Social Services Today
Over the next six months, we will be using this column to do a monthly series highlighting the Six Principles of Partnership which guide the work of DSS. The sixth principle -- "Partnership is a process'' is key to shaping our interactions, collaborations and partnerships.
In our training materials about the Six Principles, we learn that "Partnership is a process" recognizes that "each of the principles is part of a greater whole. While each has merit on its own, all are necessary for partnership. Each principle supports and strengthens the others. In addition, this principle acknowledges that putting the principles into practice consistently is hard. Acceptance of the principles is not enough; it requires intention and attention to practice the principles."
We are committed to the process of partnership because we know that it is key to preventing child abuse. We can't do this job alone. But through our key partnerships with diverse individuals and agencies, we increase the awareness, education and opportunities in which members of our community can engage to support children who have been mistreated.
We have our work cut out for us. In fiscal year 2013, 3,483 children were referred in Durham County for child abuse, neglect and dependency; 187 of these cases were substantiated for abuse. The estimated annual cost of child abuse and neglect for North Carolina is $2,057,467,000. This is not acceptable!
April is National Child Abuse Prevention Month, an ideal time for us to highlight how the Durham Department of Social Services partners with the community to create change. Recognizing that child maltreatment can be eradicated by effective child abuse prevention strategies, the 2014 National Child Abuse theme is “Look, Listen, Respond." As the county's proclamation declaring April National Child Abuse Prevention month notes, the majority of child abuse and neglect cases stem from situations and conditions that are preventable with the help of an engaged and supportive community such as partnerships among citizens, health care providers, civic organizations, law enforcement and the business community.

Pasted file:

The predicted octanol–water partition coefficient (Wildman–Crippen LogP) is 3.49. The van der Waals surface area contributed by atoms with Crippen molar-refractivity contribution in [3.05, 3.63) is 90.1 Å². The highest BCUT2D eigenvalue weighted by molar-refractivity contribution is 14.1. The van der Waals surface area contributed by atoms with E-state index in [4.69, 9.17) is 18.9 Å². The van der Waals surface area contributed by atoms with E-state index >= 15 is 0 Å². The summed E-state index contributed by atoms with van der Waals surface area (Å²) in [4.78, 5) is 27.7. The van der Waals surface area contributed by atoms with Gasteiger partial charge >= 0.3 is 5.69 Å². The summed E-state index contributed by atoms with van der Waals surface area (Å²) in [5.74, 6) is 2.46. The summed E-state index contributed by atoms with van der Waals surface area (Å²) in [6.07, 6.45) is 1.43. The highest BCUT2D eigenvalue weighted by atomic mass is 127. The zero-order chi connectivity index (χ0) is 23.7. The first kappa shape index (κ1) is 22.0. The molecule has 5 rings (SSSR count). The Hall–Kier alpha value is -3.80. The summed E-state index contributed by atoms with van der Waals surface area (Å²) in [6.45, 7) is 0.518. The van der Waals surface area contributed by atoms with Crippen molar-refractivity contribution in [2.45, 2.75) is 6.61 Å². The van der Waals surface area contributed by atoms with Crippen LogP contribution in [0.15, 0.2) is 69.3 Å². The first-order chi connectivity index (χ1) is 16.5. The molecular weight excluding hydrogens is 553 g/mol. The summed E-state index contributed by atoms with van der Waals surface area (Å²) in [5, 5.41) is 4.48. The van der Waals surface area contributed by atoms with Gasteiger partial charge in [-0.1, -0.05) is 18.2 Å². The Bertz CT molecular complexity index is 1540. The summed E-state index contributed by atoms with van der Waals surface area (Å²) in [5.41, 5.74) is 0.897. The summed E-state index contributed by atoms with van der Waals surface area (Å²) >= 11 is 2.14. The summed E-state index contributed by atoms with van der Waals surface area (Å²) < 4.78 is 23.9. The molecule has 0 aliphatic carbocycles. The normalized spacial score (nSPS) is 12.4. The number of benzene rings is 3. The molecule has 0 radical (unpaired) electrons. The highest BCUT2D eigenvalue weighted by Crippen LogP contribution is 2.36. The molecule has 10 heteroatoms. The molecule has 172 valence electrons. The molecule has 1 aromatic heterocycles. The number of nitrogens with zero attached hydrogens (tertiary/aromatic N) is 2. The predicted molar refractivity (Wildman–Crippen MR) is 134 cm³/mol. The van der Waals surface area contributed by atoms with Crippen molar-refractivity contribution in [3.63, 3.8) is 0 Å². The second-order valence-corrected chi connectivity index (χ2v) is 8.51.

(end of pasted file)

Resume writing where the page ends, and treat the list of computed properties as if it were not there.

Our partnerships enable us to minimize the number of children having to come into our care because of the partnerships and preventative services are right up front. We engage in a collaborative process with our partners in which we sit around the table and agree to disagree in order to find common ground. Because in the end, our commitment is to the children in Durham County and ensuring that their well-being needs are met.
Just one key partnership we have is with Exchange Family Center whose mission is to strengthen area families and prevent child abuse and neglect through family support, education and counseling. Laura Wagenknecht, the executive director of Exchange Family Center, says, "DSS is committed to making sure that children and families are safe. They have a very strong vision of a healthy community and they partner with whoever is going to make that a reality." She appreciates that she can call me directly and know that I am open to dialogue on issues concerning family well-being and child safety.
Wagenknecht also says, "Imagine DSS no longer existed. You would have hundreds and thousands of children at risk, if not being abused or neglected. If Exchange Family Center didn't exist, you would have recidivism rates of people going back into the system (because they hadn't learned the tools and skills to care for their children safely.) That's what is great about this partnership -- we each do our part to help families and children."
I invite each of you to commit to the process of partnership in the service of the young people in our community. You too can be an important component in our work to prevent child maltreatment and strengthen the community in which we live.
Michael Becketts is director of the Durham County Department of Social Services. His column appears in The Durham Herald monthly.